What is the Ft of a compound transistor
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 21st January 2014, 06:58 PM #1 diyAudio Member   Join Date: Mar 2011 What is the Ft of a compound transistor Can it be derived from the characteritics of the driver and output BJTs ? __________________ Transistor junction temperature is not transistor case temperature.
 24th January 2014, 07:55 PM #2 diyAudio Member   Join Date: Sep 2006 Yes, basically. You can construct Bode plot for both and multiply. Generally a high frequency driver plus lower fT output will be dominated by the output device. John
 24th January 2014, 09:54 PM #3 diyAudio Member   Join Date: Jul 2003 Location: Bath, UK It can be worse than that; for example, the classic darlington pair requires some method of pull-down from the OP device base in order to ensure turn-off. Without enough base-charge suckout the composite can be rather worse than either device used. (For anything you care about it's worth calculating how much you need, to optimise turn-off vs loading on the driver. Choose amongst several intersecting curves...) Last edited by martin clark; 24th January 2014 at 09:56 PM.
 25th January 2014, 09:06 AM #4 diyAudio Member   Join Date: Jun 2005 Location: Kent, UK You could have a go at measuring fT Fake transistors?. My own efforts weren't terribly accurate but you can easily tell if fT has changed.
 25th January 2014, 03:04 PM #5 diyAudio Member   Join Date: Sep 2006 Hi Martin Your comments address two separate issues. fT is defined by current gain, so it is collector current out for base current in. This means high impedance. You can get a higher fT for a Darlington than for a single transistor - even though the power transistor may have a gain less than 1 the driver which may have a high fT could still have a high gain, so the pair have greater than unity gain. If you have a low impedance drive, as you suggest, then it is no longer "fT" but effectively common collector. In practice, in an audio amplifier or indeed in most practical circuits I agree we want the transistors to switch on and off as fast as possible. Providing a low impedance helps to turn them on and off faster. In fact, in one of Doug Self's early articles he cited the good old 2N3055 as having a rather alarming characteristic. In typical amplifiers at the time, this was that the supply current begins to rise at frequencies above 10kHz or so. This is related to the 1 MHz fT of those old transistors. One solution I used was to replace the usual 68 or 100 ohm base resistors by 10 ohm resistors. But the drivers get overworked a bit then. John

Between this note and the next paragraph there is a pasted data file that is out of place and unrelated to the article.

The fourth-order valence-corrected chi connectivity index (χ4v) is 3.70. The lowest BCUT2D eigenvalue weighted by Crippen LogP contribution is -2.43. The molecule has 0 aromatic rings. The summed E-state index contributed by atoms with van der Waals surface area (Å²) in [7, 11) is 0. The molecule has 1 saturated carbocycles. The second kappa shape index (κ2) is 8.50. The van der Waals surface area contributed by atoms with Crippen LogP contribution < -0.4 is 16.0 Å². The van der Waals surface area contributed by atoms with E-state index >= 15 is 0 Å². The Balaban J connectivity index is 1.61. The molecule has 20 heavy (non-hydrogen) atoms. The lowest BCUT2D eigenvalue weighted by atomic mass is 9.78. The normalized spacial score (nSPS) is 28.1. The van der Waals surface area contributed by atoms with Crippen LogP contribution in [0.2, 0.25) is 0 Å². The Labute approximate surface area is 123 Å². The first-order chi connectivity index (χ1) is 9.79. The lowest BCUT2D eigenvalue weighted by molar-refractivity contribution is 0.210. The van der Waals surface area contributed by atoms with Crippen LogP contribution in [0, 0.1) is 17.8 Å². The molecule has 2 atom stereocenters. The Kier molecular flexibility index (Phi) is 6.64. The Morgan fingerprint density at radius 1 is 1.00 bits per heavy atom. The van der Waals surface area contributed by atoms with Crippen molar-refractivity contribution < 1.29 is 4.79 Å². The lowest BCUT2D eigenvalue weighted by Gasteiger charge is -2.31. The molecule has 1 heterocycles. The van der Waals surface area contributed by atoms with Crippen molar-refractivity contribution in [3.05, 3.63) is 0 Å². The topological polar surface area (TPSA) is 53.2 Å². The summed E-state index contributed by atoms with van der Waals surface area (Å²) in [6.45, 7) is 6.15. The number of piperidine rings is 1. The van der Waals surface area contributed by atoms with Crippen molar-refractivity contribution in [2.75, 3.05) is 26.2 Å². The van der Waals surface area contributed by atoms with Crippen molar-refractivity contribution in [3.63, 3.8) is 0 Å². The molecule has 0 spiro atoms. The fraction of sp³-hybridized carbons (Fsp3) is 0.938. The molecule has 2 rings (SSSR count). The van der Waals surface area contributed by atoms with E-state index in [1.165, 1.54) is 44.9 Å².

25th January 2014, 07:22 PM #6 diyAudio Member   Join Date: Nov 2004 Location: Germany IMO fT is not as useful as parameter for compounds as it is for single transistors, simply because we are looking at a 2nd-order response. You cannot really infer hFE(f) from it (you can for a single transistor if DC hFE is known).
 25th January 2014, 08:19 PM #7 diyAudio Member   Join Date: Sep 2006 fT is the frequency where the gain is unity, so you can apply that to one or more transistors, even if there is a second order roll off. Yes, you would have to make two or more measurements in the gain-frequency response to find the value. It is easier to determine fT for a single transistor, but the question was asked if you can obtain it from the individual responses of the transistors, which you can. John
 27th January 2014, 09:37 PM #8 diyAudio Member   Join Date: Mar 2011 I followed the Bode plot route. One can construct the Bode plot of a transistor from the Ft and the DC current gain, Beta0 given in the data sheets. Using Beta = Beta0 / ( 1 + j * ( f / Ft ) ) The cut off frequency is Ft / Beta0 Before roll off, the amplitude of Beta is Beta0 After roll off the amplitude of Beta decreases 20dB per decade, intersecting the 0dB line at f = Ft So it is easy to construct the Bode plot from Ft and Beta0. For a coumpound BJT Output transistor Ft1 Beta1 Driver transistor Ft2 Beta2 Ft2 > Ft1 I finally found the following result: The Ft of the compound transistor is The geometric mean of Ft1, Ft2 , in other words: Sqrt( Ft1 * Ft2 ) or Ft1 * Beta2 Whichever is smaller. __________________ Transistor junction temperature is not transistor case temperature. Last edited by mchambin; 27th January 2014 at 09:40 PM.

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